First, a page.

Greece Suspends Outgoing Airmail After Wave of Bombs

A police explosive expert prepares a controlled blast in Athens, Monday, Nov. 1, 2010.

From Michael Slackman and Niki Kitsantonis, the New York Times:  A package bomb addressed to the German chancellor and shipped by air from Greece was found in her office’s mailroom on Tuesday , even as Athens was shaken by a second day of letter bombs aimed at foreign embassies and experts defused explosives addressed to European leaders.

In the aftermath, Greece suspended all mail deliveries to foreign destinations for 48 hours, according to news reports.

Though only one person was injured, and only lightly, and most of the devices were neutralized, the wave of bombs unnerved European officials already scrambling to secure the continent’s air-cargo system after two explosive devices were intercepted en route from Yemen to the United States last Friday. …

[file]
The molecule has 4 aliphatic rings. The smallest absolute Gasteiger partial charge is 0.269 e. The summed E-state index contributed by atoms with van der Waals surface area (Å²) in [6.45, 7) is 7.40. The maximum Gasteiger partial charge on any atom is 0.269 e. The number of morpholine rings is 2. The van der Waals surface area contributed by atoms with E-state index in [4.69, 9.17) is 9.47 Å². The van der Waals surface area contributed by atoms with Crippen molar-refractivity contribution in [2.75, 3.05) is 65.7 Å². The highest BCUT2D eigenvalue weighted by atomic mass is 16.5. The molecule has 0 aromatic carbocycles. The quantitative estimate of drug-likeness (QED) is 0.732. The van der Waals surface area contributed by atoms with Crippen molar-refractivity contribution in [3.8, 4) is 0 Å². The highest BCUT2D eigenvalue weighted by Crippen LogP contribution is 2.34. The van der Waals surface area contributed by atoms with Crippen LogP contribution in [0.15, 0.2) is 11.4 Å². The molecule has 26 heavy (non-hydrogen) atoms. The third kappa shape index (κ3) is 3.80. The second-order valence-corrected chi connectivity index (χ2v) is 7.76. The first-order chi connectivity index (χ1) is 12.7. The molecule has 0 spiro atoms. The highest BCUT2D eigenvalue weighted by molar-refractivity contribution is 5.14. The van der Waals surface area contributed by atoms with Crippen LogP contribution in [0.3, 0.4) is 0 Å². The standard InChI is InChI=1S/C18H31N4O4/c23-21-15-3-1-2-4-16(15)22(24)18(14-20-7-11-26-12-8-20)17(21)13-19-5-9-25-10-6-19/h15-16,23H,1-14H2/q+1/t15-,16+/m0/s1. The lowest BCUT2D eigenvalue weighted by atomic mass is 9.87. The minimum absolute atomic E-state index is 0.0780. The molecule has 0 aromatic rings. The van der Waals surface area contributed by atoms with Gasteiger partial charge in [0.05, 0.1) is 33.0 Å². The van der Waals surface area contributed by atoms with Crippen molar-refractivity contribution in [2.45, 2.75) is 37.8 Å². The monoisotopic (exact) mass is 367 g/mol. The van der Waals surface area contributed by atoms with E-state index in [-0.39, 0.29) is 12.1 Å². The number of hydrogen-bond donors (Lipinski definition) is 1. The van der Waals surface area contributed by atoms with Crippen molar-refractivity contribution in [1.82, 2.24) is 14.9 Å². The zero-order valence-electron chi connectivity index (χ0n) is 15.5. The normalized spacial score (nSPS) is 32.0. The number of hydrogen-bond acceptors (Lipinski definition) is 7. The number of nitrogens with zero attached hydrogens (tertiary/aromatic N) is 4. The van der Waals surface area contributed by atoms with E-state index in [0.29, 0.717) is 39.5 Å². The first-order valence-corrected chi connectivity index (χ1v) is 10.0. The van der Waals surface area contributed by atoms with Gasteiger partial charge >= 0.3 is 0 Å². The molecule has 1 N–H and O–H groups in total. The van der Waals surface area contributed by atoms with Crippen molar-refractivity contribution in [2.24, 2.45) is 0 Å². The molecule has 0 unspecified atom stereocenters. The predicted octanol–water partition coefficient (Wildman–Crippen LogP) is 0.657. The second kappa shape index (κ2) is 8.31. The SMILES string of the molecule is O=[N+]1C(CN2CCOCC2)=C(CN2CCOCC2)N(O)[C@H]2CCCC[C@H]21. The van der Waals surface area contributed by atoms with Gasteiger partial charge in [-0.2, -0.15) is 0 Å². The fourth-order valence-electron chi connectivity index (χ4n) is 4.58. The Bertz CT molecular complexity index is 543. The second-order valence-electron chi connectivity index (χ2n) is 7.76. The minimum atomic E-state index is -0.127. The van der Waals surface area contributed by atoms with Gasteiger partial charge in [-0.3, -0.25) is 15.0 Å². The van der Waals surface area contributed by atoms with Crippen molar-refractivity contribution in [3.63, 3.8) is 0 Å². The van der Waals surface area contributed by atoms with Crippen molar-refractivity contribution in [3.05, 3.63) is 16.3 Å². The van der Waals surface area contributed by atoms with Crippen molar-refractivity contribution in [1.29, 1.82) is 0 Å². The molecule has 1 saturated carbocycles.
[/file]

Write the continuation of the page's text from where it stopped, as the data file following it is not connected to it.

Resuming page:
Earlier, anxiety spilled over in Athens as officials destroyed one suspicious package at the airport’s cargo terminal. In all, Greek officials dealt with nine confirmed bombs — four on Monday and five on Tuesday — including one addressed to the French president, Nicolas Sarkozy, as well as the embassies of Germany, Switzerland, Belgium, the Netherlands, Bulgaria, Chile, Mexico and Russia. …

Officials in Germany and Greece said they were confident that there was no link between the relatively small letter bombs and the more powerful explosive devices sent from Yemen, which officials believe were sent by an Al Qaeda affiliate there. One of the bombs passed through the Cologne-Bonn airport in Germany before being intercepted at a cargo hub in northern England.

The back-to-back brushes with crisis have challenged Germany’s public posture that it faces a mostly abstract threat of terrorism. German officials have resisted pressure from Washington to be more proactive and public in counterterrorism.  (photo: AP)

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